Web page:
Parent companies can own anything from 51%–100% of any subsidiary, while they own less than 50% (between 20%–50%) of an affiliate.
Pros a Subsidiary Company
Subsidiaries come with great pros that make them a worthwhile investment; several of them might interest new affiliates. These benefits include:
- Limited Losses – Potential losses for the holding company are limited when said companies create or buy a subsidiary. This is because subsidiaries are responsible for a particular service or product. Should the company go under, the damage is more or less limited to the subsidiary because, legally, it is considered its own entity.
- Easy to Start – Subsidiaries aren’t too difficult or expensive to establish. Companies can file a request to create a subsidiary and register it. Once it’s been established, the company will be run by its own team. Should the parent company ever decide to sell it, they can easily do it.
- Tax Benefits – Because subsidiaries are treated as their own separate companies, they only need to pay taxes in their region or country. This means the subsidiary wouldn’t affect the holding company’s taxes or benefits.
- Synergy – When two companies merge, it creates synergy as their combined value is raised higher. However, this can also be achieved in other ways, such as by combining products and services. Such an example is creating or purchasing subsidiaries. The synergy between two companies can also lead to increased revenue, production, reduction of costs, and other benefits.
- Spreads Brand Awareness – Parent companies can spread awareness of their own primary establishment through the influence of subsidiary companies. They are also able to use them to expand their brand.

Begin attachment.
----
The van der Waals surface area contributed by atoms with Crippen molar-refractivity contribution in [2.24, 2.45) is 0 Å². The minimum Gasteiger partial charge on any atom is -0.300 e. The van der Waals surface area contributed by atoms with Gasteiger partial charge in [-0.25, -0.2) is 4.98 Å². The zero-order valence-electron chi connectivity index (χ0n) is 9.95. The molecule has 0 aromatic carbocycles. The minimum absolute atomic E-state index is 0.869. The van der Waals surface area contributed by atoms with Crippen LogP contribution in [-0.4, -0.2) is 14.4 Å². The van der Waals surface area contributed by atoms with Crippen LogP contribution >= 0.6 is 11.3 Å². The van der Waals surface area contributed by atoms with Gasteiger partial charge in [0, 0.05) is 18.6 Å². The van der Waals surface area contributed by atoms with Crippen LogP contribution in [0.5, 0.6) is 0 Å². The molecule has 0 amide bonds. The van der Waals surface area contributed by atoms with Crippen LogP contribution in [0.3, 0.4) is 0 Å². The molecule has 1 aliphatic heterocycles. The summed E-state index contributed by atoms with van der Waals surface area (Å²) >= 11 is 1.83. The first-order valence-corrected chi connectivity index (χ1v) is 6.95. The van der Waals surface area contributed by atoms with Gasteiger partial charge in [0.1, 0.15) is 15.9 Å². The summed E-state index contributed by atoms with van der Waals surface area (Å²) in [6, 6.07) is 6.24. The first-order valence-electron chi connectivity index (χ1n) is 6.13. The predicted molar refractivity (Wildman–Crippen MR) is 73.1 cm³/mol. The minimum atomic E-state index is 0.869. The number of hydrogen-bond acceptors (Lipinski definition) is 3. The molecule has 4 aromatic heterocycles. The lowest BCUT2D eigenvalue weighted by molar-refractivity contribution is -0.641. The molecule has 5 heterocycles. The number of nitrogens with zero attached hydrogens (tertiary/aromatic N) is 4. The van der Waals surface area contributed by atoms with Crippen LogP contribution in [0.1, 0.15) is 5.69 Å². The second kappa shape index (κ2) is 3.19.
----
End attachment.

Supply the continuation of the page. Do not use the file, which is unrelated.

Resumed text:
Pros of an Affiliate Company
Affiliate companies have just as many perks as subsidiaries. These advantages show why it may be beneficial for one firm to purchase a small percentage of shares in another business. These benefits include:
- Flexibility Over Management – Affiliates and other related companies usually have greater flexibility when it comes to managing their own businesses. Because holding companies only own smaller share percentages, they can only exert a smaller level of influence. This means that the day-to-day operations of affiliates are solely their own responsibility.
- Easy to Branch Out – A single company can own shares in many affiliate companies. This makes it easier for a parent company to branch out and break into many markets. It also makes it easier to expand into foreign markets.
- Limited Losses – Because one business can own only less than 50% of another’s assets and shares, there are fewer losses for the company to experience. The fewer shares a company owns, the more contained their losses will be if the affiliate ever goes under.
- Separate Finances – Unlike subsidiaries, whose financial statements are a part of the holding company’s, affiliates have their own separate finances. This is further beneficial to an affiliate company’s independence.
Subsidiary vs Affiliate: Which Is Better?
The short answer is that one isn’t necessarily better than the other. Whether new affiliates choose to expand their business through either subsidiaries or affiliates depends on a number of factors. Some of them include the control they want their company to have over another, whether they want more tax benefits, if they are hoping to branch out, etc.